To give such qualities and grace
As may equip them for the place.
  But he--who measures as he goes
A mongrel kind of tinkling prose,
And is too frugal to dispense,
At once, both poetry and sense; 
Who, from amidst his slumbering guards,
Deals out a charge to subject bards,
Where couplets after couplets creep
Propitious to the reign of sleep;
Yet every word imprints an awe,
And all his dictates pass for law
With beaux, who simper all around,
And belles, who die ill every sound:
For in all things of this relation,
Men mostly judge from situation, 
Nor in a thousand find we one
Who really weighs what's said or done;
They deal out censure, or give credit,
Merely from him who did or said it.
  But he--who, happily serene,
Means nothing, yet would seem to mean;
Who rules and cautions can dispense
With all that humble insolence
Which Impudence in vain would teach,
And none but modest men can reach; 
Who adds to sentiments the grace
Of always being out of place,
And drawls out morals with an air
A gentleman would blush to wear;
Who, on the chastest, simplest plan,
As chaste, as simple, as the man
Without or character, or plot,
Nature unknown, and Art forgot,
Can, with much raking of the brains,
And years consumed in letter'd pains, 
A heap of words together lay,
And, smirking, call the thing a play;
Who, champion sworn in Virtue's cause,
'Gainst Vice his tiny bodkin draws,
But to no part of prudence stranger,
First blunts the point for fear of danger.
So nurses sage, as caution works,
When children first use knives and forks,
For fear of mischief, it is known,
To others' fingers or their own, 
To take the edge off wisely choose,
Though the same stroke takes off the use.
  Thee, Whitehead, thee I now invoke,
Sworn foe to Satire's generous stroke,
Which makes unwilling Conscience feel,
And wounds, but only wounds to heal.
Good-natured, easy creature, mild
And gentle as a new-born child,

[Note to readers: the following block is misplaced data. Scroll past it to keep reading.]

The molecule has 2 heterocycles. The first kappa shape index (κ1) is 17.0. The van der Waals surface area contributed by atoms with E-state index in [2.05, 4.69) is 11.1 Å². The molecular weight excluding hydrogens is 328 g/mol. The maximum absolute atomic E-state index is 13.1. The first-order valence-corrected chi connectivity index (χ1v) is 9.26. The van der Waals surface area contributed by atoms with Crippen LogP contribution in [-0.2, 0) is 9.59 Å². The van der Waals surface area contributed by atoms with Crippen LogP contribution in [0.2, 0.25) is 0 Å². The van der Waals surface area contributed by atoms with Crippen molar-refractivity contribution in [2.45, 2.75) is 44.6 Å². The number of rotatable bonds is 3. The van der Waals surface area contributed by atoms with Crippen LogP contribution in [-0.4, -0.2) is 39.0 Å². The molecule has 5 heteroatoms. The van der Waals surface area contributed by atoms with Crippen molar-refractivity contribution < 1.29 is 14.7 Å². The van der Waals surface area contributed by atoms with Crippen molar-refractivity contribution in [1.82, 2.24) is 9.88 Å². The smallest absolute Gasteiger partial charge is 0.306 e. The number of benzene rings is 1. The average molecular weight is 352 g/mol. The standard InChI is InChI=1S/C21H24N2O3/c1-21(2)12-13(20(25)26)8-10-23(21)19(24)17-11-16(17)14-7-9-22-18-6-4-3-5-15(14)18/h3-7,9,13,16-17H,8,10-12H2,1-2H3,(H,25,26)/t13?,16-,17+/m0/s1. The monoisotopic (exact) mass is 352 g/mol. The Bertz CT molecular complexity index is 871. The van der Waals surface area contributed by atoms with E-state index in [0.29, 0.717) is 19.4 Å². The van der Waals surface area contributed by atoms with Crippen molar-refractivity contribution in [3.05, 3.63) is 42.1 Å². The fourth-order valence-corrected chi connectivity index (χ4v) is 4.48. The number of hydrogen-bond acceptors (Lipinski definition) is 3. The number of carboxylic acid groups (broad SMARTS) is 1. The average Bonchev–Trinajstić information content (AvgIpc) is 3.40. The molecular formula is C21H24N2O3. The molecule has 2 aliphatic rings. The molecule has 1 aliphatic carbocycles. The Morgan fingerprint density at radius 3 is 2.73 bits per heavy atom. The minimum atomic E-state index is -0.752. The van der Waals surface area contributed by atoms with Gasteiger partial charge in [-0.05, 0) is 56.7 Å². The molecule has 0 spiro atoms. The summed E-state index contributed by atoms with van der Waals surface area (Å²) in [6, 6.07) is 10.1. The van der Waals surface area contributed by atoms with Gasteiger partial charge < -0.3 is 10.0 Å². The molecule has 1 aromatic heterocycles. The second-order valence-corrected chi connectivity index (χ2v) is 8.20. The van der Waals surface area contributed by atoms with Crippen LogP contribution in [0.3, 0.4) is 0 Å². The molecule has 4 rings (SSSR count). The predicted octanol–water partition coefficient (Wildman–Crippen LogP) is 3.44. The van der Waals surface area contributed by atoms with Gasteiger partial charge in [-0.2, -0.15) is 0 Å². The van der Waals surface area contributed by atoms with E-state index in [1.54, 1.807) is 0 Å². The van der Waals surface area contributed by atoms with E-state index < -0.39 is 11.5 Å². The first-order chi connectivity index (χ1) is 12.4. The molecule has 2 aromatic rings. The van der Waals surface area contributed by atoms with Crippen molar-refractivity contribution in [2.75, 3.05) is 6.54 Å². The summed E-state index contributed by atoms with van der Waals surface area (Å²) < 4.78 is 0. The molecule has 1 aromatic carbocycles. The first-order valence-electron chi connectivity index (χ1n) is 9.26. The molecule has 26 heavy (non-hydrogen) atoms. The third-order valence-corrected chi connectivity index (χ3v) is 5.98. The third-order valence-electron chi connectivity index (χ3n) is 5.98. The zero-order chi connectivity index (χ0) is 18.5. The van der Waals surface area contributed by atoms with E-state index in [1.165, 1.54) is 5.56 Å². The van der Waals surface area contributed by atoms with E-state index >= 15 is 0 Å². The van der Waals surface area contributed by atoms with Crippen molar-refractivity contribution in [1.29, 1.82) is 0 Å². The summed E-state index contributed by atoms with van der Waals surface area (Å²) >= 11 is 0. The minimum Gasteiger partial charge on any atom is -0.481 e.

Thy heart would never once admit
E'en wholesome rigour to thy wit; 
Thy head, if Conscience should comply,
Its kind assistance would deny,
And lend thee neither force nor art
To drive it onward to the heart.
Oh, may thy sacred power control
Bach fiercer working of my soul,
Damp every spark of genuine fire,
And languors, like thine own, inspire!
Trite be each thought, and every line
As moral and as dull as thine! 
  Poised in mid-air--(it matters not
To ascertain the very spot,
Nor yet to give you a relation
How it eluded gravitation)--
Hung a watch-tower, by Vulcan plann'd
With such rare skill, by Jove's command,
That every word which, whisper'd here,
Scarce vibrates to the neighbour ear,
On the still bosom of the air
Is borne and heard distinctly there-- 
The palace of an ancient dame
Whom men as well as gods call Fame.
  A prattling gossip, on whose tongue
Proof of perpetual motion hung,
Whose lungs in strength all lungs surpass,
Like her own trumpet made of brass;
Who with an hundred pair of eyes
The vain attacks of sleep defies;
Who with an hundred pair of wings
News from the furthest quarters brings, 
Sees, hears, and tells, untold before,
All that she knows and ten times more.
  Not all the virtues which we find
Concenter'd in a Hunter's mind,
Can make her spare the rancorous tale,
If in one point she chance to fail;
Or if, once in a thousand years,
A perfect character appears,
Such as of late with joy and pride
My soul possess'd, ere Arrow died; 
Or such as, Envy must allow,
The world enjoys in Hunter now;
This hag, who aims at all alike,
At virtues e'en like theirs will strike,
And make faults in the way of trade,
When she can't find them ready made.
  All things she takes in, small and great,
Talks of a toy-shop and a state;
Of wits and fools, of saints and kings,
Of garters, stars, and leading strings; 
Of old lords fumbling for a clap,
And young ones full of prayer and pap;
Of courts, of morals, and tye-wigs,
Of bears and Serjeants dancing jigs;
Of grave professors at the bar
Learning to thrum on the guitar,
Whilst laws are slubber'd o'er in haste,
And Judgment sacrificed to Taste;
Of whited sepulchres, lawn sleeves,